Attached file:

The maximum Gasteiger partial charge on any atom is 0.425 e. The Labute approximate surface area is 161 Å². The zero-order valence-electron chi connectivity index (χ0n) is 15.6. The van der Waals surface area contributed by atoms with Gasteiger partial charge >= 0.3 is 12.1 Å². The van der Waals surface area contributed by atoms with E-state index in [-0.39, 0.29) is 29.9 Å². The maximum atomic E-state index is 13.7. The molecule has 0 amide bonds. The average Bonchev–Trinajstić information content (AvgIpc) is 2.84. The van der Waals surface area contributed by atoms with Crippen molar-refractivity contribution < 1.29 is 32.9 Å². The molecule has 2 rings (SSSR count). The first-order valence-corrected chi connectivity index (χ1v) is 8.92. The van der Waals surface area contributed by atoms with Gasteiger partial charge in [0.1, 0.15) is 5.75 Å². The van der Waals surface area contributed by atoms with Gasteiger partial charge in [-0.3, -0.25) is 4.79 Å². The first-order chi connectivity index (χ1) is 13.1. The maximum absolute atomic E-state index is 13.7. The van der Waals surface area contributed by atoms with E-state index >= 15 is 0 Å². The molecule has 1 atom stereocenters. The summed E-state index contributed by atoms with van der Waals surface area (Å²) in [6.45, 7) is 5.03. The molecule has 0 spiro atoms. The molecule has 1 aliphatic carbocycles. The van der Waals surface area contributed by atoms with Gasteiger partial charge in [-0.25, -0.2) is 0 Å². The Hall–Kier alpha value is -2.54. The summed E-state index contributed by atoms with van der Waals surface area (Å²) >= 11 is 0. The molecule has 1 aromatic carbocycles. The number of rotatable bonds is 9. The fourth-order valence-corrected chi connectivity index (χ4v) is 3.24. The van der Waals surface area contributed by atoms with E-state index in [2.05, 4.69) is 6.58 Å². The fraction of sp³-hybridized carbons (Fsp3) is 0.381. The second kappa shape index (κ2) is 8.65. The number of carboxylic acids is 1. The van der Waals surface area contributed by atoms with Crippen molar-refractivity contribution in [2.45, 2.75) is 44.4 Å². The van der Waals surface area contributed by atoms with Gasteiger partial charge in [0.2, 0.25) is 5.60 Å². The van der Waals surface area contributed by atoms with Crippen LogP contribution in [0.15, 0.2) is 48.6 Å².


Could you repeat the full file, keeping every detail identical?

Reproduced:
The maximum Gasteiger partial charge on any atom is 0.425 e. The Labute approximate surface area is 161 Å². The zero-order valence-electron chi connectivity index (χ0n) is 15.6. The van der Waals surface area contributed by atoms with Gasteiger partial charge >= 0.3 is 12.1 Å². The van der Waals surface area contributed by atoms with E-state index in [-0.39, 0.29) is 29.9 Å². The maximum atomic E-state index is 13.7. The molecule has 0 amide bonds. The average Bonchev–Trinajstić information content (AvgIpc) is 2.84. The van der Waals surface area contributed by atoms with Crippen molar-refractivity contribution < 1.29 is 32.9 Å². The molecule has 2 rings (SSSR count). The first-order valence-corrected chi connectivity index (χ1v) is 8.92. The van der Waals surface area contributed by atoms with Gasteiger partial charge in [0.1, 0.15) is 5.75 Å². The van der Waals surface area contributed by atoms with Gasteiger partial charge in [-0.3, -0.25) is 4.79 Å². The first-order chi connectivity index (χ1) is 13.1. The maximum absolute atomic E-state index is 13.7. The van der Waals surface area contributed by atoms with E-state index >= 15 is 0 Å². The molecule has 1 atom stereocenters. The summed E-state index contributed by atoms with van der Waals surface area (Å²) in [6.45, 7) is 5.03. The molecule has 0 spiro atoms. The molecule has 1 aliphatic carbocycles. The van der Waals surface area contributed by atoms with Gasteiger partial charge in [-0.25, -0.2) is 0 Å². The Hall–Kier alpha value is -2.54. The summed E-state index contributed by atoms with van der Waals surface area (Å²) >= 11 is 0. The molecule has 1 aromatic carbocycles. The number of rotatable bonds is 9. The fourth-order valence-corrected chi connectivity index (χ4v) is 3.24. The van der Waals surface area contributed by atoms with E-state index in [2.05, 4.69) is 6.58 Å². The fraction of sp³-hybridized carbons (Fsp3) is 0.381. The second kappa shape index (κ2) is 8.65. The number of carboxylic acids is 1. The van der Waals surface area contributed by atoms with Crippen molar-refractivity contribution in [2.45, 2.75) is 44.4 Å². The van der Waals surface area contributed by atoms with Gasteiger partial charge in [0.2, 0.25) is 5.60 Å². The van der Waals surface area contributed by atoms with Crippen LogP contribution in [0.15, 0.2) is 48.6 Å².